Once every decade, states in the United States use census data to redraw their Congressional and legislative districts. Just how that is accomplished varies from state to state. In some states, such as Arizona, an independent commission determines the political lines. In others, like Florida, the elected legislature redraws the districts. Often, when political bodies are involved, the party in power is accused of gerrymandering–drawing the boundaries in such a way as to favor itself.
A citizen petition movement in Florida is underway to ensure that no incumbent or political party is privileged during redistricting. The proposal, which must garner 60% of the vote to pass, is splitting Florida’s Legislative Black Caucus. Some members of the caucus, which makes up 16 percent of the state legislature, say the current system has always meant politically safe districts for African-Americans. Others counter, however, that “packing” districts with black voters weakens representation in neighboring areas. Florida voters will be asked to cast their ballots on the petition in November.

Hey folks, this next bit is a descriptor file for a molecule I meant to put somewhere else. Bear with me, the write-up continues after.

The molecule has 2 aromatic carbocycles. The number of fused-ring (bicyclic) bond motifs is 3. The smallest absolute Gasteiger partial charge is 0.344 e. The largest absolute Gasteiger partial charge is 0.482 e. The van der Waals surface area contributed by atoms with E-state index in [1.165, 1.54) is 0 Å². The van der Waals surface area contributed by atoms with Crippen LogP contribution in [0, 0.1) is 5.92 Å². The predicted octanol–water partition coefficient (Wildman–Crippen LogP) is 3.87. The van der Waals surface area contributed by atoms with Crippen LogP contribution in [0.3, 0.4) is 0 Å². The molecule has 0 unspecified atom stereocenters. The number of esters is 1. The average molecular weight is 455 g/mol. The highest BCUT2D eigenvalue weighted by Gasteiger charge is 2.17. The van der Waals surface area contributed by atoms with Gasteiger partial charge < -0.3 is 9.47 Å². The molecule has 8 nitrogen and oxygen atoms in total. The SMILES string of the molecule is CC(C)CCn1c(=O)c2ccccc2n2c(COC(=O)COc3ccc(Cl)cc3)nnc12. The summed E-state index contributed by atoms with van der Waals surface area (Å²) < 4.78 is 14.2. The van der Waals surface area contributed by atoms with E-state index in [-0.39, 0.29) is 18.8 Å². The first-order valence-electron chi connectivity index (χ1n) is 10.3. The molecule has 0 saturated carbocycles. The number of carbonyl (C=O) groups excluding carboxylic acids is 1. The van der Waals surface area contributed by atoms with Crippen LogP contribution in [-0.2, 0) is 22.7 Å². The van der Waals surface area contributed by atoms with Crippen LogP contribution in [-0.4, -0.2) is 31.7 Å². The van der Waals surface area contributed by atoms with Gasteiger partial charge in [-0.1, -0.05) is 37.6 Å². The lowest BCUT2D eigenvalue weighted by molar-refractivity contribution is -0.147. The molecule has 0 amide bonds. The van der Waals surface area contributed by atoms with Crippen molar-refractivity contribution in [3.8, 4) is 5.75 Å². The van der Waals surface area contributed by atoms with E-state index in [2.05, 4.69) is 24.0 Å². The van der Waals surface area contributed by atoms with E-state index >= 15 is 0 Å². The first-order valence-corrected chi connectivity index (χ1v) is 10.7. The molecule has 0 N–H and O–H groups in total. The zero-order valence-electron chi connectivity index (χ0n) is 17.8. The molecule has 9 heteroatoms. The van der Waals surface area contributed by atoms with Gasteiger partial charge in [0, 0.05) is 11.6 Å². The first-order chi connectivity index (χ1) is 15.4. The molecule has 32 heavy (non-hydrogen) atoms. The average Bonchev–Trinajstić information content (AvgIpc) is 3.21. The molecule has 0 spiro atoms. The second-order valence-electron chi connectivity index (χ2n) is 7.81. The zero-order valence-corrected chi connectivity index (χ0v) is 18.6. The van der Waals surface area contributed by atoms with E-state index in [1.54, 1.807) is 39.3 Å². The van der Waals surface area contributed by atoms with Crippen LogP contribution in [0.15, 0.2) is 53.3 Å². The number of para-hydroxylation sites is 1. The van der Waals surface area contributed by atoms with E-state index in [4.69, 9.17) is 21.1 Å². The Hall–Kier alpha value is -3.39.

In the Annals of the Association of American Geographers, John O’Loughlin writes that legal challenges to redistricting plans often fail, partly because no legal definition of gerrymandering exists. He statistically analyzed districts from Manhattan to New Orleans and found some that were drawn favorably for black lawmakers and some that diluted black voting power. O’Loughlin proposes using these same statistical methods to determine the equity of redistricting plans in the future.